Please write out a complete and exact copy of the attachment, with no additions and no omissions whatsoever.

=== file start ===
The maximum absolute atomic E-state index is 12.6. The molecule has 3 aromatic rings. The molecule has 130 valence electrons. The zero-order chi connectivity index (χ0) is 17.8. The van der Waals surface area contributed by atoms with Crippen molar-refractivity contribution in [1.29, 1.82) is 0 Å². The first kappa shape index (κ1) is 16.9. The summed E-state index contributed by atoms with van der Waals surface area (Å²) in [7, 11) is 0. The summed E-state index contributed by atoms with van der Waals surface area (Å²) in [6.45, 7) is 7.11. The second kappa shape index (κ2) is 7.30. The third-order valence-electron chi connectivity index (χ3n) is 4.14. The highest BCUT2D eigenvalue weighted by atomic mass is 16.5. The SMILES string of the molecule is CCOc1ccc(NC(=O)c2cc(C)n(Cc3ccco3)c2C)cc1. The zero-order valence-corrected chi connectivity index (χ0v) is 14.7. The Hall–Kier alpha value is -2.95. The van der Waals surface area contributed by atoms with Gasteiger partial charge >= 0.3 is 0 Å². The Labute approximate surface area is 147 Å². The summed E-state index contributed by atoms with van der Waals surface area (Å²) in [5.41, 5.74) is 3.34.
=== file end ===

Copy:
The maximum absolute atomic E-state index is 12.6. The molecule has 3 aromatic rings. The molecule has 130 valence electrons. The zero-order chi connectivity index (χ0) is 17.8. The van der Waals surface area contributed by atoms with Crippen molar-refractivity contribution in [1.29, 1.82) is 0 Å². The first kappa shape index (κ1) is 16.9. The summed E-state index contributed by atoms with van der Waals surface area (Å²) in [7, 11) is 0. The summed E-state index contributed by atoms with van der Waals surface area (Å²) in [6.45, 7) is 7.11. The second kappa shape index (κ2) is 7.30. The third-order valence-electron chi connectivity index (χ3n) is 4.14. The highest BCUT2D eigenvalue weighted by atomic mass is 16.5. The SMILES string of the molecule is CCOc1ccc(NC(=O)c2cc(C)n(Cc3ccco3)c2C)cc1. The zero-order valence-corrected chi connectivity index (χ0v) is 14.7. The Hall–Kier alpha value is -2.95. The van der Waals surface area contributed by atoms with Gasteiger partial charge >= 0.3 is 0 Å². The Labute approximate surface area is 147 Å². The summed E-state index contributed by atoms with van der Waals surface area (Å²) in [5.41, 5.74) is 3.34.